After Wellington, we took the Bluebridge ferry across the Cook Straight.  The voyage was very "meh," but the two ferry companies try to make it sound more exciting than it actually is.  It was pretty expensive to bring the van across, but since it's our transportation and our home, it was worth it.  Here are some pictures from the Cook Straight:

Sunday, April 25, 2010

Taranaki: This Makes 3 Mountains in 5 Days

Back in New Plymouth at the library.  Two days ago, after sitting right here, we went to the North Egmont Visitors' Center, packed our bags, parked the van, and hiked in to the Maketawa Hut.  The New Zealand Department of Conservation maintains hundreds of backcountry huts, which are very convenient for hikers and trampers.  This was my first night in a DOC hut with my brand new, shiny backcountry hut pass.

thumbs up!  DOC hut!

At first, I wasn't sure if we'd get to climb Taranaki, due to the clouds covering the mountain.  But when we woke up in the morning, the summit was clear, so we decided to give it a try.

whoa...  that shit is STEEP

First the track takes you up a steep road to an alpine club hut.  Then it climbs through a little gorge to a series of stairs.  From the stairs, you drop out onto the scoria slopes (steep slopes covered in gravel and sand).  Last, you climb a steep, old lava flow nicknamed "The Lizard" in a long scramble to the top.  At the top, you cross an ice- and snow-covered crater to get to the true summit.  Except we didn't stand on the true summit, as it has religious significance for the Maori.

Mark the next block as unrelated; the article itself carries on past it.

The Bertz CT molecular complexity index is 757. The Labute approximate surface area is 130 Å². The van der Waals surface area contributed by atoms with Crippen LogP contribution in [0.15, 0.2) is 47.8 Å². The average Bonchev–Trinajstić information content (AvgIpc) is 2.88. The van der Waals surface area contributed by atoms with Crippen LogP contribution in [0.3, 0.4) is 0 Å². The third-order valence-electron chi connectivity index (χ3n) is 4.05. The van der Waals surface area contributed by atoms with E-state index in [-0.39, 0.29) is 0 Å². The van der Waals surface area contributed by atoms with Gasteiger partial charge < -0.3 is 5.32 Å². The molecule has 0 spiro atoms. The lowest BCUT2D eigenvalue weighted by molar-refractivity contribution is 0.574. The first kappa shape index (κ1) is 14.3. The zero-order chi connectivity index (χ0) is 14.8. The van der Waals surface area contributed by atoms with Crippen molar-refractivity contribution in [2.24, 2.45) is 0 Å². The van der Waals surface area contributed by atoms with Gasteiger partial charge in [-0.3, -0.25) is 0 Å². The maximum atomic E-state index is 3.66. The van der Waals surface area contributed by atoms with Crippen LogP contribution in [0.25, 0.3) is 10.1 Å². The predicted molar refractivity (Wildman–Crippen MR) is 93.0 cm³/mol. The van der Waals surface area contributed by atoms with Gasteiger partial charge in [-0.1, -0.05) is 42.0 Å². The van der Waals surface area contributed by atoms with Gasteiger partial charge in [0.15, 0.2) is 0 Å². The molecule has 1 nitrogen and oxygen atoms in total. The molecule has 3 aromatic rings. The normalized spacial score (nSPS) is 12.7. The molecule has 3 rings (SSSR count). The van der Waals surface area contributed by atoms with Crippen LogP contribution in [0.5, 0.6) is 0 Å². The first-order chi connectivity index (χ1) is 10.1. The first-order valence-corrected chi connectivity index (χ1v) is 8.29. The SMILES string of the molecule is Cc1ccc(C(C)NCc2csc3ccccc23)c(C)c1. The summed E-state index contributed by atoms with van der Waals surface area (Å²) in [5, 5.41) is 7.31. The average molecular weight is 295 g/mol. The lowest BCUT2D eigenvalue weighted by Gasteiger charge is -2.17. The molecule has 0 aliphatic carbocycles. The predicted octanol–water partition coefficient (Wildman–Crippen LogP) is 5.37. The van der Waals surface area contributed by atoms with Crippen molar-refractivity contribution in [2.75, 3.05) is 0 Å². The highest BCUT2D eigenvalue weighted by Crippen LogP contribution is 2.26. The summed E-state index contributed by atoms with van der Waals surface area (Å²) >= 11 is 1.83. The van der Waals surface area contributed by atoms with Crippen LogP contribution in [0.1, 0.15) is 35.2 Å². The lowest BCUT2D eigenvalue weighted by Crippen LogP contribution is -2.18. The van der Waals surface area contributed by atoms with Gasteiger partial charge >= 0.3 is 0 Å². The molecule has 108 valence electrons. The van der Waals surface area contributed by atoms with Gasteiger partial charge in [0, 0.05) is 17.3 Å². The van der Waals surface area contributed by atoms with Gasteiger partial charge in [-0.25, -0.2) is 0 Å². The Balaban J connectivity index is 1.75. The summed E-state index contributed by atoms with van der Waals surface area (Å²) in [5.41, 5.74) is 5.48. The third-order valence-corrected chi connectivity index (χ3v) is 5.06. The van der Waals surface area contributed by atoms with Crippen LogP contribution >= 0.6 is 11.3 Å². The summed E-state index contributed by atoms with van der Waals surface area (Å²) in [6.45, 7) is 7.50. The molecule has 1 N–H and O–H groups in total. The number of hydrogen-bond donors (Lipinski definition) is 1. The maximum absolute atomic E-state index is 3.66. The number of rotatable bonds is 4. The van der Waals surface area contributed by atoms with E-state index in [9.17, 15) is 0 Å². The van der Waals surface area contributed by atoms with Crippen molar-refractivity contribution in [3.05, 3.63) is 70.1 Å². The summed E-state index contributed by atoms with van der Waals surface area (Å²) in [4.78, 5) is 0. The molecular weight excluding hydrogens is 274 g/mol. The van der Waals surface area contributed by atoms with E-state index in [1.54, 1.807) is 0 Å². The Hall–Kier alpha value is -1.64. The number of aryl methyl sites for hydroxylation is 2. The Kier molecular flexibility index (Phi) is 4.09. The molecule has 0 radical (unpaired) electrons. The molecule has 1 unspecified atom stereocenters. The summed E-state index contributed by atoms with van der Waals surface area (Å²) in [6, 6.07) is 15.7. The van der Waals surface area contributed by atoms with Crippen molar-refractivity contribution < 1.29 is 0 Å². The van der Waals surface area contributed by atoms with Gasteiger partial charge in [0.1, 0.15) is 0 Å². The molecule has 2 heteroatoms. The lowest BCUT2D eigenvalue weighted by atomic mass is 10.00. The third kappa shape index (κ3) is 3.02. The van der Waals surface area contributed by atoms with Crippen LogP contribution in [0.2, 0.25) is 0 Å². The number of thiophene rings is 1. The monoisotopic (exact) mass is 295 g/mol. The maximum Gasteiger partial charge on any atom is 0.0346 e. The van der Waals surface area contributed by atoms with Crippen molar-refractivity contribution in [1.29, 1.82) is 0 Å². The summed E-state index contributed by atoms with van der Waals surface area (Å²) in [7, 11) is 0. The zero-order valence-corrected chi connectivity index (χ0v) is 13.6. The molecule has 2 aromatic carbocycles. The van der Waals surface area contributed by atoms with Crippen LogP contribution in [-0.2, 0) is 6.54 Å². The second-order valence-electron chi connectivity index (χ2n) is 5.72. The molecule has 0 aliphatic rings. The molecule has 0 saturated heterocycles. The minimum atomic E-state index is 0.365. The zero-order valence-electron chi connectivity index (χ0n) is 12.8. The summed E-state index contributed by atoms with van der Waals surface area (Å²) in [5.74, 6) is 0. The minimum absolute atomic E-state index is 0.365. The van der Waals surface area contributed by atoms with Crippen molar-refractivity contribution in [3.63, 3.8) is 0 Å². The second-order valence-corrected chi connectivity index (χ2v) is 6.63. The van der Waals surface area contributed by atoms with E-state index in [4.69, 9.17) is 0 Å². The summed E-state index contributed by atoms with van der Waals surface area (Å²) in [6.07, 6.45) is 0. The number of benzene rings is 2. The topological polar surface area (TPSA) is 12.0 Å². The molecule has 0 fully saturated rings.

above the clouds :-)

After getting my butt handed to me by Ruapeho, I was so happy that this day went well.  The climb is steep and strenuous, but it's definitely "do-able" by mere mortals, like myself.  The hike rises 1.6 km--one vertical mile--in about 5 km (~3 miles).  I've now climbed the three major peaks on the North Island in the span of five days.

Here are the rest of the pictures from the day:

We're going to head toward Wellington later today, then on to the South Island and all of the wonderful hiking and tramping there!  I've written a few posts to automatically post over the next week or two, but maybe we'll find another public library soon.  Until then...  onwards and upwards!

Friday, April 23, 2010

Tongariro II: Who Goes To Mordor Twice?

At the moment, Dave and I are in New Plymouth, a lovely little city on the Pacific Coast near Egmont National Park and Mt. Taranaki.  We jumped into the public library to use the internet.  Here's a recap of the past few days...